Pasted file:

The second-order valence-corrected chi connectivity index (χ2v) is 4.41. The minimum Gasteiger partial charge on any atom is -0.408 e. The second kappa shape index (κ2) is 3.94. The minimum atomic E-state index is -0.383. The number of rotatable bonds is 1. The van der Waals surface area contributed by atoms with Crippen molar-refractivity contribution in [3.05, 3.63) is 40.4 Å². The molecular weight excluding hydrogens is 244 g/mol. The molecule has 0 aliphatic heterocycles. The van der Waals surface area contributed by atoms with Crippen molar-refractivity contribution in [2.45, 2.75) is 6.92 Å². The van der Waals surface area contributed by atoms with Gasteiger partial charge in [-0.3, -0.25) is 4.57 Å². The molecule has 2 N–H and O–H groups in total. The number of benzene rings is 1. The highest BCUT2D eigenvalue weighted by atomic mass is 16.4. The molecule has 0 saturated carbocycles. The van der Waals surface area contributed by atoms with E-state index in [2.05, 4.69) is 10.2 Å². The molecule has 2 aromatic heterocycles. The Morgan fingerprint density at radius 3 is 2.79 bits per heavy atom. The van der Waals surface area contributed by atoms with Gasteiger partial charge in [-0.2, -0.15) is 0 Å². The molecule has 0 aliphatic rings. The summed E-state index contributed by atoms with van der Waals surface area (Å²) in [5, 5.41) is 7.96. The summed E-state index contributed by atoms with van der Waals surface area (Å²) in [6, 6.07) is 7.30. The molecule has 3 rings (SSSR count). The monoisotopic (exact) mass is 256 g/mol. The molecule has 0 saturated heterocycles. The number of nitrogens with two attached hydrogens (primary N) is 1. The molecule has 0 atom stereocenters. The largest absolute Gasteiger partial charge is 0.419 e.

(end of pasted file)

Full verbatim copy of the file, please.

The second-order valence-corrected chi connectivity index (χ2v) is 4.41. The minimum Gasteiger partial charge on any atom is -0.408 e. The second kappa shape index (κ2) is 3.94. The minimum atomic E-state index is -0.383. The number of rotatable bonds is 1. The van der Waals surface area contributed by atoms with Crippen molar-refractivity contribution in [3.05, 3.63) is 40.4 Å². The molecular weight excluding hydrogens is 244 g/mol. The molecule has 0 aliphatic heterocycles. The van der Waals surface area contributed by atoms with Crippen molar-refractivity contribution in [2.45, 2.75) is 6.92 Å². The van der Waals surface area contributed by atoms with Gasteiger partial charge in [-0.3, -0.25) is 4.57 Å². The molecule has 2 N–H and O–H groups in total. The number of benzene rings is 1. The highest BCUT2D eigenvalue weighted by atomic mass is 16.4. The molecule has 0 saturated carbocycles. The van der Waals surface area contributed by atoms with E-state index in [2.05, 4.69) is 10.2 Å². The molecule has 2 aromatic heterocycles. The Morgan fingerprint density at radius 3 is 2.79 bits per heavy atom. The van der Waals surface area contributed by atoms with Gasteiger partial charge in [-0.2, -0.15) is 0 Å². The molecule has 0 aliphatic rings. The summed E-state index contributed by atoms with van der Waals surface area (Å²) in [5, 5.41) is 7.96. The summed E-state index contributed by atoms with van der Waals surface area (Å²) in [6, 6.07) is 7.30. The molecule has 3 rings (SSSR count). The monoisotopic (exact) mass is 256 g/mol. The molecule has 0 saturated heterocycles. The number of nitrogens with two attached hydrogens (primary N) is 1. The molecule has 0 atom stereocenters. The largest absolute Gasteiger partial charge is 0.419 e.